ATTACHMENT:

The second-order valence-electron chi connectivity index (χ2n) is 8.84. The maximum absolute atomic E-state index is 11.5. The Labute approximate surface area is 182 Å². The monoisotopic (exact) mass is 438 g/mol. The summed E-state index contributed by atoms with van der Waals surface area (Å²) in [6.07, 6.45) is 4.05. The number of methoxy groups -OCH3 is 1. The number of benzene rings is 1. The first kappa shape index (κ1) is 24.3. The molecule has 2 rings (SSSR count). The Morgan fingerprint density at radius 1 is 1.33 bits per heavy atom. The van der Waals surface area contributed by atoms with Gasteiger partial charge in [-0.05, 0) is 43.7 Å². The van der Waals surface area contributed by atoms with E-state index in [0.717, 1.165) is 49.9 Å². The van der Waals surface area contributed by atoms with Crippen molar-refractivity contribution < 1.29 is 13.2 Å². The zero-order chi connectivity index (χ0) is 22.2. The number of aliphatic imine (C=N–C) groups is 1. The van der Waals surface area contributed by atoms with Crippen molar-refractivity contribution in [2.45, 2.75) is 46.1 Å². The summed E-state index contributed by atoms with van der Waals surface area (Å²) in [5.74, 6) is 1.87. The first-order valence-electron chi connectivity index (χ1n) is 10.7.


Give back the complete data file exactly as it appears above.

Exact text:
The second-order valence-electron chi connectivity index (χ2n) is 8.84. The maximum absolute atomic E-state index is 11.5. The Labute approximate surface area is 182 Å². The monoisotopic (exact) mass is 438 g/mol. The summed E-state index contributed by atoms with van der Waals surface area (Å²) in [6.07, 6.45) is 4.05. The number of methoxy groups -OCH3 is 1. The number of benzene rings is 1. The first kappa shape index (κ1) is 24.3. The molecule has 2 rings (SSSR count). The Morgan fingerprint density at radius 1 is 1.33 bits per heavy atom. The van der Waals surface area contributed by atoms with Gasteiger partial charge in [-0.05, 0) is 43.7 Å². The van der Waals surface area contributed by atoms with E-state index in [0.717, 1.165) is 49.9 Å². The van der Waals surface area contributed by atoms with Crippen molar-refractivity contribution < 1.29 is 13.2 Å². The zero-order chi connectivity index (χ0) is 22.2. The number of aliphatic imine (C=N–C) groups is 1. The van der Waals surface area contributed by atoms with Crippen molar-refractivity contribution in [2.45, 2.75) is 46.1 Å². The summed E-state index contributed by atoms with van der Waals surface area (Å²) in [5.74, 6) is 1.87. The first-order valence-electron chi connectivity index (χ1n) is 10.7.